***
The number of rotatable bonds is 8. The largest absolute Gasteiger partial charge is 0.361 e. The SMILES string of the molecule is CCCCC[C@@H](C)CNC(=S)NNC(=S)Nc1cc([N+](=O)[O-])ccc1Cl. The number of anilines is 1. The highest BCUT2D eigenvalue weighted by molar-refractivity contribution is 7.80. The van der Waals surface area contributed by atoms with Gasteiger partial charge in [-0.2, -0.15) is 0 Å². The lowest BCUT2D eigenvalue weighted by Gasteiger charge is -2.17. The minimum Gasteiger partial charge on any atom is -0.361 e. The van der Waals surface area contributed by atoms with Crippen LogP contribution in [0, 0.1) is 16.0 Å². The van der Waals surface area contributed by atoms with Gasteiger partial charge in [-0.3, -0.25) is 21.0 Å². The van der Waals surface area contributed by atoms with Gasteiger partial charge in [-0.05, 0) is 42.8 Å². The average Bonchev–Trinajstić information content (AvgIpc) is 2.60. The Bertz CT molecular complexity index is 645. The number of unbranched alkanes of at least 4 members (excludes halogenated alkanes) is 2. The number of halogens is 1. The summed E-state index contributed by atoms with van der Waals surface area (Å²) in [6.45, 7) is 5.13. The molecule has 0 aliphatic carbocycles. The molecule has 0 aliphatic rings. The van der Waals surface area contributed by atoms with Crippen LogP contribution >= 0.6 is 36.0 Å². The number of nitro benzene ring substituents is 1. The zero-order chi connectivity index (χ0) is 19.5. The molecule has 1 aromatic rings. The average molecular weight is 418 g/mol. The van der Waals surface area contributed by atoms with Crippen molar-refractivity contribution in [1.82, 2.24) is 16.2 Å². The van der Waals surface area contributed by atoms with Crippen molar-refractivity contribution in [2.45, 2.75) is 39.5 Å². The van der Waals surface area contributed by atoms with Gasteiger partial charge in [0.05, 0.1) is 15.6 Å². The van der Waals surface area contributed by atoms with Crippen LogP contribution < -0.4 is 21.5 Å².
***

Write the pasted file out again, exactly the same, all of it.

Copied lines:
The number of rotatable bonds is 8. The largest absolute Gasteiger partial charge is 0.361 e. The SMILES string of the molecule is CCCCC[C@@H](C)CNC(=S)NNC(=S)Nc1cc([N+](=O)[O-])ccc1Cl. The number of anilines is 1. The highest BCUT2D eigenvalue weighted by molar-refractivity contribution is 7.80. The van der Waals surface area contributed by atoms with Gasteiger partial charge in [-0.2, -0.15) is 0 Å². The lowest BCUT2D eigenvalue weighted by Gasteiger charge is -2.17. The minimum Gasteiger partial charge on any atom is -0.361 e. The van der Waals surface area contributed by atoms with Crippen LogP contribution in [0, 0.1) is 16.0 Å². The van der Waals surface area contributed by atoms with Gasteiger partial charge in [-0.3, -0.25) is 21.0 Å². The van der Waals surface area contributed by atoms with Gasteiger partial charge in [-0.05, 0) is 42.8 Å². The average Bonchev–Trinajstić information content (AvgIpc) is 2.60. The Bertz CT molecular complexity index is 645. The number of unbranched alkanes of at least 4 members (excludes halogenated alkanes) is 2. The number of halogens is 1. The summed E-state index contributed by atoms with van der Waals surface area (Å²) in [6.45, 7) is 5.13. The molecule has 0 aliphatic carbocycles. The molecule has 0 aliphatic rings. The van der Waals surface area contributed by atoms with Crippen LogP contribution >= 0.6 is 36.0 Å². The number of nitro benzene ring substituents is 1. The zero-order chi connectivity index (χ0) is 19.5. The molecule has 1 aromatic rings. The average molecular weight is 418 g/mol. The van der Waals surface area contributed by atoms with Crippen molar-refractivity contribution in [1.82, 2.24) is 16.2 Å². The van der Waals surface area contributed by atoms with Crippen molar-refractivity contribution in [2.45, 2.75) is 39.5 Å². The van der Waals surface area contributed by atoms with Gasteiger partial charge in [0.05, 0.1) is 15.6 Å². The van der Waals surface area contributed by atoms with Crippen LogP contribution < -0.4 is 21.5 Å².